Martin Luther King
Jr.Ricky got into an argument with Wershe Sr. about his junior dope business, like how was that any different from dad's gun business since they both sold to the same people? Dad replied that there was a second amendment guarantee allowing the possession of fire­arms, but the constitution said nothing similar about dope. So now we've got to be constitutional scholars to follow the plot. That brings us right back to the race question. To any reader's protest that should not we descendants of Japheth and/or Shem be willing to share some or all of our Noahic blessing with descendants of Ham, I refer you to Grace Goldin's Midrash on Ruth (36–7):

“You were too harsh with Orpah,” Ruth declared. “Had you but coaxed her as she dared you to She might have gone the difficult way with you.” “We are forbidden bribery, my Ruth,” Replied Naomi, marching steadily now, … “Since only those who come with extreme love For heaven and heavenly things, and love of God, Are welcome to be Jews.”

In practice we seem to be more Christian in our interpretation of the outcome of the drunken Noah incident—or maybe we're just oblivious to it—than are the Jews who are for­bidden bribery. At any event this movie calls into question Ricky's scholarly judgment for his engagement in sexual misadventure. The Bret Kavanaugh hearing has shown us that if he were to have engaged in sexual misadventure, he'd be disqualified from inter­preting the constitution for us. How­ever, the FBI was unable to cor­robor­ate his accuser's story, and for purposes of this review, we have movies (e.g.His Girl Friday”) where women do lie about a mashing incident that supposedly happened to them. We do, how­ever, have various cor­robor­ated incidents of sexual misadventure else­where. Consider our icon, as Kinky Friedman writes, (205, 209)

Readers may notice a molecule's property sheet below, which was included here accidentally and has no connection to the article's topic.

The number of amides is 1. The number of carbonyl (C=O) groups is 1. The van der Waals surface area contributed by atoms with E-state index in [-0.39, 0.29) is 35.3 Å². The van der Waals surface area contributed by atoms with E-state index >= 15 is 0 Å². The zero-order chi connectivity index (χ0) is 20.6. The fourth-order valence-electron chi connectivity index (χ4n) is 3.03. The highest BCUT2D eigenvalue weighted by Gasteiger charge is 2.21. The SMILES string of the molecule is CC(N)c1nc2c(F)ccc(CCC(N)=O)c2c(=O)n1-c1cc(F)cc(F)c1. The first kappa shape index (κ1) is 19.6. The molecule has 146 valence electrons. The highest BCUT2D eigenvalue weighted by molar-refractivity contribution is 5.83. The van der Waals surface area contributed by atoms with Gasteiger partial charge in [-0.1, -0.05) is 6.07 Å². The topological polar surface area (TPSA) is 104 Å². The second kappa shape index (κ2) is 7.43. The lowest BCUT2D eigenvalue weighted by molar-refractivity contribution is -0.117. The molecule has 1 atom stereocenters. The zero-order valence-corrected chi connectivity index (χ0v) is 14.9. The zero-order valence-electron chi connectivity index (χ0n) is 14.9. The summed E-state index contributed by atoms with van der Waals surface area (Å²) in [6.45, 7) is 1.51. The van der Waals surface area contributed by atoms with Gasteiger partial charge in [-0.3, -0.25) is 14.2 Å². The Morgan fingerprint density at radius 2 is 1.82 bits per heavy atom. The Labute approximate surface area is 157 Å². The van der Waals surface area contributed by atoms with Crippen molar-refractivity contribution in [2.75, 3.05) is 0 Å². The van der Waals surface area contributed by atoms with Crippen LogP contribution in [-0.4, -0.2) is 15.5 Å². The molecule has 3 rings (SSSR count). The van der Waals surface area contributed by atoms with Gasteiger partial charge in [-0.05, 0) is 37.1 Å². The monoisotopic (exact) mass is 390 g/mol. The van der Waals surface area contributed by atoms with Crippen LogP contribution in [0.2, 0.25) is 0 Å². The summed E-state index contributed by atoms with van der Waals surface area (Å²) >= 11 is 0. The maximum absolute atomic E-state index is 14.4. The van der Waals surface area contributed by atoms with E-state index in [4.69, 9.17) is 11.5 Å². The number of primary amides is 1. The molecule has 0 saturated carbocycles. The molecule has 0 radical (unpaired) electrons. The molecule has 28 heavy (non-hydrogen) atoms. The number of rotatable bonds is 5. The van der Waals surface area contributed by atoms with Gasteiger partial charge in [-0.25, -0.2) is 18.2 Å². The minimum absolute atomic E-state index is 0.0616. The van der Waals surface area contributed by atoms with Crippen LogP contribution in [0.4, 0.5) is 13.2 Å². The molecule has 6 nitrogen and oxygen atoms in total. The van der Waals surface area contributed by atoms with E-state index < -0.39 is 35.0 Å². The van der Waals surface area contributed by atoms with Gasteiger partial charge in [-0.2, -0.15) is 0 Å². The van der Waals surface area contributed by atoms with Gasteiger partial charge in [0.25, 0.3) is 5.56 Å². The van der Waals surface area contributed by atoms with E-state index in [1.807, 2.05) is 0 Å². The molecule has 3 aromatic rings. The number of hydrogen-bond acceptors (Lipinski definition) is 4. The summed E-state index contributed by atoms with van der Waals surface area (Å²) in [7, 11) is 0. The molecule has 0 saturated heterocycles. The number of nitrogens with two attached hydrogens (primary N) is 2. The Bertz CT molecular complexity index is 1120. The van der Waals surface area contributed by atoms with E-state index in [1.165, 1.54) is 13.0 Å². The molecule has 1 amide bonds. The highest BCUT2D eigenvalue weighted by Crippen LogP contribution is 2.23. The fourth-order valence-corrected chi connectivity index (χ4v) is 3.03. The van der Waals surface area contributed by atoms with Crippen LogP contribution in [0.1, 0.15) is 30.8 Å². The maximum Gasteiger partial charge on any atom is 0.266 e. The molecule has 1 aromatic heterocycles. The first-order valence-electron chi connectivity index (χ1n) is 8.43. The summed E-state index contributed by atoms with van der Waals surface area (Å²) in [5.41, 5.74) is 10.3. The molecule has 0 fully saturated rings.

Martin Luther King was given to fooling around a bit, apparently, in his extra­marital area. So the [FBI] pursued him relentlessly and got his whole life on tape. They'd bug his hotel rooms when he was on the road and come up with some gem like: “Oh, Martin, your dick is so big!” Then they'd call his wife and play the tape into the phone.

The whole world remembers Martin Luther King for “I have a Dream.” Only J. Edgar Hoover and his pathetic acolytes would remember him for “Oh, Martin, your dick is so big!”

Perhaps it is MLK's neo-Jeffersonian interpretation of universal equality, which should be questioned.

Production Values

This bio, “” (2018) was directed by Yann Demange. It was written by Andy Weiss, Logan Miller and Noah Miller. It stars rookie Richie Merritt (as Wershe Jr.), Matthew McConaughey, Bel Powley, Jennifer Jason Leigh, Rory Cochrane and Brian Tyree Henry. They delivered some good acting. Richie Merritt and McConaughey as father and son are the central characters of the movie. Merritt in particular did a good job portraying a very complex character. Bruce Dern and the barely glimpsed Piper Laurie are Rick's long­suffering grand­parents. Jennifer Jason Leigh & Rory Cochrane play the case FBI agents. RJ Cyler as Rick's friend Boo, Brian Tyree Henry as a Narcotics Div. detective, and Eddie Marsan & Jonathan Majors as drug dealers round out the small parts.

MPAA rated it R for language through­out, drug content, violence, some sexual references, and brief nudity. It was filmed in Cleveland, Ohio, USA which didn't match a more populous Detroit. The music was a surprisingly good on-theme mix. A lot of dry humor was employed. The cinema­tog­raphy worked wonders with a gritty setting. The narration never seems to adjust to its harness. The years, though, flip by seamlessly.

Review Conclusion w/ Christian Recommendation

I found the movie engaging, and I didn't expect any happy ending. It is what it is, which is a kid on the periphery of the drug culture and then getting sucked into it. Very sad, but some have fared worse.

Movie Ratings

Action factor: Well done action flick. Suitability For Children: Not Suitable for Children of Any Age. Special effects: Average special effects. Suspense: Keeps you on the edge of your seat. Video Occasion: Good for a Rainy Day. Overall movie rating: three stars out of five.

Works Cited

Scripture quoted from the King James Version. Pub. 1611, rev. 1769. Software.

The Book of Jasher. Trans­lated from the Hebrew into English (1840). Photo litho­graphic reprint of exact edition published by J.H. Parry & Co., Salt Lake City: 1887. Muskogee, OK: Artisan Pub., 1988. Print, WEB.

Friedman, Kinky. The Love Song of J. Edgar Hoover. New York: Simon & Schuster, 1996. Print.

Goldin, Grace. Come Under the Wings, A Midrash on Ruth. Philadelphia: The Jewish Society of America, 1958, 1980 / 5740. Print.

Hodge, Bodie. Tower of Babel: The Cultural History of Our Ancestors. Green Forest, AR: New Leaf Pub., 2013. Print.